It actually works pretty well, and for a prototype, it isn't half bad.
    Continue Reading

  • Microsoft Live Labs Pivot: Interact With Massive Amounts of Data

    December 10, 2009  |  Software, Visualization

    What if you could see all the individual bits of information scattered across the Web in one view and then interact with it in a meaningful way? This is what Microsoft Live Labs' new Pivot experiment tries to do.

    Pivot makes it easier to interact with massive amounts of data in ways that are powerful, informative, and fun. We tried to step back and design an interaction model that accommodates the complexity and scale of information rather than the traditional structure of the Web.

    The goal is to let users make connections between pages, data points, photos, etc that go beyond links, with what the developers call collections. The below video is a demonstration and explanation:

    Pivot's ability to display lots of thumbnails and then reorganize and zoom in on them is the tool's foundation. The transition between each view involves a flutter of thumbnails, which sort of provides a link between data arrangements. The browsing behavior looks a lot like that of Photosynth, a Live Labs project that lets you browse giant bundles of photos.

    Jeffrey Heer et. al. wrote a paper on these transitions a while back. I can't really say whether it works or not. I suspect it's more about a fun factor once you get into higher volumes of data than it is about making connections. That's not to say it's not important, of course. After all, most of the Web is about entertainment in some form or another.

    All in all, it's an interesting concept, and it will be fun to see where the Live Labs team takes the project.

    Pivot is currently by invitation only, but I have a handful of invites (10 to be exact) for you guys. Download Pivot from here, and then use this activation code: 3C5D 19BD B7DA 3186. Come back here and let us know what you think in the comments.

    [Thanks, Jeff]

  • Nebul.us Shows You Your Activity on the Web

    December 8, 2009  |  Online Applications, Self-surveillance

    Nebul.us is an online application, currently in private beta, that aggregates and visualizes your online activity. Enter your information for Twitter, Facebook, Flickr, etc and install a plugin in Firefox to record your browsing behavior. Get something that looks like the above, sort of a donut-polar area chart hybrid. Nebul.us calls it a cloud.
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  • Make Thematic Maps With Cartographer.js

    November 5, 2009  |  Mapping, Software

    Like it or not, Google Maps mashups continue to be a Web favorite. It's just so easy to use. Stick a few lines of javascript in your web page, and voila, you've got an interactive map. That's for point-wise data though. It gets a little trickier beyond "you are here" pointers. Cartographic.js, in its first release, aims to make thematic mapping with the Google Maps API easier.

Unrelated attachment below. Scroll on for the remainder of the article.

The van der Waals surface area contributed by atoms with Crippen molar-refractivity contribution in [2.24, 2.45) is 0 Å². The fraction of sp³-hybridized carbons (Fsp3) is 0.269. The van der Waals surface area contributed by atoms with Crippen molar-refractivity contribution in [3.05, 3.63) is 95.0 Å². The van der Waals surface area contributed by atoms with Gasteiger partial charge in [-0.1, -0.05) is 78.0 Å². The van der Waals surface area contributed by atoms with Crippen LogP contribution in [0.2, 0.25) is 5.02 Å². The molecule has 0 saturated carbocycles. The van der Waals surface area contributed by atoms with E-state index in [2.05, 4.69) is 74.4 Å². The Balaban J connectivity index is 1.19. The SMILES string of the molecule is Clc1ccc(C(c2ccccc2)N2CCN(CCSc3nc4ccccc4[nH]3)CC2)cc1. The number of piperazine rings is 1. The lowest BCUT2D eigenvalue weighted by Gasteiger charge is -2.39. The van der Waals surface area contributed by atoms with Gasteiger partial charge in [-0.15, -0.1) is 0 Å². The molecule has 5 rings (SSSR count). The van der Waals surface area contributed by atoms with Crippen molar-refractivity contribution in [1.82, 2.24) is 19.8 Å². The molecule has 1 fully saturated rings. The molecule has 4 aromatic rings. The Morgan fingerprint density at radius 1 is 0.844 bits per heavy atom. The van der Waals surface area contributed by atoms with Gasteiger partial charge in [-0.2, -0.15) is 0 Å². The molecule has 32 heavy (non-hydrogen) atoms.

Continue Reading

  • Data Interface Iterations: Designing webtrendmap.com’s Stacks

    September 30, 2009  |  Online Applications

    545-stacks

    This is a guest post by Craig Mod, who collaborated with Information Architects, to develop Web Trend Map. The site, which is largely inspired by iA's previous work, lets you curate links with sources you trust. This post describes the multiple iterations and decisions made during the design process.

    Design and development of webtrendmap.com v1.0 took three months. During this period the interaction design and interface underwent countless subtle permutations. What we ended up with is almost totally unlike what we started with. There was a lot of painful iteration. A lot of gut wrenching backtracking.

    Let's drill down and take a look at how we iterated on one key webtrendmap.com visual element: the Stack. Continue Reading

  • Collect Data About Yourself with Twitter – your.flowingdata is Live

    July 15, 2009  |  Online Applications, Projects

    your.flowingdata (YFD), a Twitter application that lets you collect data about yourself, is now LIVE!

    I feel like I've been working on this project forever, but it's finally at a place where I think it's ready for human consumption. And unlike the previous version, what you track is completely up to you.
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  • Review: RoamBi, Seeing Your Data on the iPhone

    June 29, 2009  |  Reviews, Software

    RoamBiThis is a guest review by Peter Robinet of Bubble Foundry, a web design company that specializes in building websites for Web startups.

    What It Is

    RoamBi is a free data visualization application for the iPhone by MeLLmo. You download datasets to the app and it creates visualizations so you can drill down into the data. The app is pitched as a mobile business tool for viewing sales reports and the like, but the sample visualizations included with the app suggest another possibility: RoamBi could easily be a killer app for statistics-minded sports fans, such as sabermetrics devotees!